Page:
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Jordan Rejects ISIS Claim That Strike Killed American Hostage

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Shoppers queue outside the supermarket 'Dia a Dia' in Caracas, Venezuela, on Tuesday. The government took over stores of supermarket chain after alleging that it was hoarding food. According to many economists, government controls are making the economic crisis worse.

Rich In Oil, Venezuela Is Now Poor In Most Everything Else

Simon Nobile, 72, runs the Capri pasta factory in the capital Caracus, which was founded by his Italian-born father in 1940. Capri's two plants crank out 11 million pounds of pasta per month.

They could produce nearly twice that much. However, Nobile says a government policy designed to help the poor forces him to sell half of his inventory for just five cents a pound.

"There is no incentive because price controls mean that you lose money. So the more you produce, the more money you lose," he says.

Javier Villa (right) with his wife and son in their home in Puerto Rico.

In Puerto Rico, Health Overhaul Gets An Incomplete

Javier Villa has worked at his family's used car dealership in San Juan, Puerto Rico, ever since he finished high school.

Villa, 35, always assumed the insurance plan he had through work would take care of him and his family. But a couple years ago, he ran into a problem.

He was taking a shower one morning when he noticed a lump on the side of his throat. "Very big, like maybe a tennis ball," he says.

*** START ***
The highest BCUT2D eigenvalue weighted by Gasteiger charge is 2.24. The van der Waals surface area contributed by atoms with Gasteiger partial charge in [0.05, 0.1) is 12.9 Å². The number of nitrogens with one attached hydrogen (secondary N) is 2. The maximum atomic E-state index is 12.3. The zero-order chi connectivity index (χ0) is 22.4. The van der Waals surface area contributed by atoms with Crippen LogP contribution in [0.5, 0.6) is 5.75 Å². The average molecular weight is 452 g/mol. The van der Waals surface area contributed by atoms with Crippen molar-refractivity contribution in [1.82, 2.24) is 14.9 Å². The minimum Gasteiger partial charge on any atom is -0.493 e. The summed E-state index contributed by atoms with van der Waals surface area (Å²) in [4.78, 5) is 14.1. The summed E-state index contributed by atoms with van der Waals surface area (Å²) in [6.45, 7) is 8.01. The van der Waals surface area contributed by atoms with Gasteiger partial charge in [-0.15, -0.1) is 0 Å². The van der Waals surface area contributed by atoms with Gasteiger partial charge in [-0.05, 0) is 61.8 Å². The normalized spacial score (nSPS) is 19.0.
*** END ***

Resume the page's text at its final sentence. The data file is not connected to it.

Birders Predict Another Snowy Owl 'Irruption'

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American Hostage's Parents Say They Hope She Is Alive

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Social Media Pages Give Vivid Glimpses Into Ukraine Conflict

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Ukraine Crisis Tops Agenda At Munich Conference

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Jordan Signals Aggressive Campaign Against ISIS

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Survey teams are part of the Ebola army: They determine who's sick and send out burial teams when needed. Here, Osman Sow talks with Kadiatu, who is eight months pregnant and suspected of having the virus, as she waits at a health center in Freetown, Sierra Leone.

To Get To Zero Ebola Cases, It'll Cost A Lot: Roughly $1.5 Billion

The closer you get to zero, the harder the job."

That's according to Dr. David Nabarro, who heads the U.N.'s effort against Ebola. In a new report, the agency says that while health workers have been making progress in containing the outbreak in West Africa, it will take $1.5 billion over the first half of 2015 to bring the number of cases down to zero. And the effort will require more than 67,000 national and international health care workers and experts.

The parents of Kayla Mueller, 26, released a statement saying they are hopeful she is still alive. Mueller was kidnapped in 2013 while doing humanitarian work in Syria. ISIS claims Mueller died in an airstrike Friday.

Family Of U.S. Hostage Held By ISIS Hopeful She Is Alive

The family of the Arizona woman who Islamic militants claim was killed in a Jordanian airstrike is hoping she is still alive.

Kayla Jean Mueller's parents are not speaking to reporters, but issued a statement through a family representative late Friday asking for privacy and requesting that the so-called Islamic State, which has held the aid worker since 2013, contact them privately.

Jordan called ISIS's claim "criminal propaganda," and U.S. officials say they can't confirm her death, says Martin Kaste of our Newcast desk.

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